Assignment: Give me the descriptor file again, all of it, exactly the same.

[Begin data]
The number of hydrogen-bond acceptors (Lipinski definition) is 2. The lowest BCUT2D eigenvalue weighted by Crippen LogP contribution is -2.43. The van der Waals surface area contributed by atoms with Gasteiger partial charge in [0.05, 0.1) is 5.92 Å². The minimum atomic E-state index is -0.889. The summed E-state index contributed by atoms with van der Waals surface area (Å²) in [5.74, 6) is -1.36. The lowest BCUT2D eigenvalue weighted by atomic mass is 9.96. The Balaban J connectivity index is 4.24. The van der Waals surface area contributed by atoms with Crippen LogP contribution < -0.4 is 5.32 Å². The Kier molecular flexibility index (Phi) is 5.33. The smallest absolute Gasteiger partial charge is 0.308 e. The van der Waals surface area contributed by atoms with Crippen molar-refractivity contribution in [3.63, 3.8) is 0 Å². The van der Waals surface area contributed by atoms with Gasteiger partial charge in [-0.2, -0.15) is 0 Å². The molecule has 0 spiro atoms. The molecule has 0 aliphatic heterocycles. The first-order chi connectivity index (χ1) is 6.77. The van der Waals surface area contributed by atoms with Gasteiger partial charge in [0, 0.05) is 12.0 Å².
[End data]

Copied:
The number of hydrogen-bond acceptors (Lipinski definition) is 2. The lowest BCUT2D eigenvalue weighted by Crippen LogP contribution is -2.43. The van der Waals surface area contributed by atoms with Gasteiger partial charge in [0.05, 0.1) is 5.92 Å². The minimum atomic E-state index is -0.889. The summed E-state index contributed by atoms with van der Waals surface area (Å²) in [5.74, 6) is -1.36. The lowest BCUT2D eigenvalue weighted by atomic mass is 9.96. The Balaban J connectivity index is 4.24. The van der Waals surface area contributed by atoms with Crippen LogP contribution < -0.4 is 5.32 Å². The Kier molecular flexibility index (Phi) is 5.33. The smallest absolute Gasteiger partial charge is 0.308 e. The van der Waals surface area contributed by atoms with Crippen molar-refractivity contribution in [3.63, 3.8) is 0 Å². The van der Waals surface area contributed by atoms with Gasteiger partial charge in [-0.2, -0.15) is 0 Å². The molecule has 0 spiro atoms. The molecule has 0 aliphatic heterocycles. The first-order chi connectivity index (χ1) is 6.77. The van der Waals surface area contributed by atoms with Gasteiger partial charge in [0, 0.05) is 12.0 Å².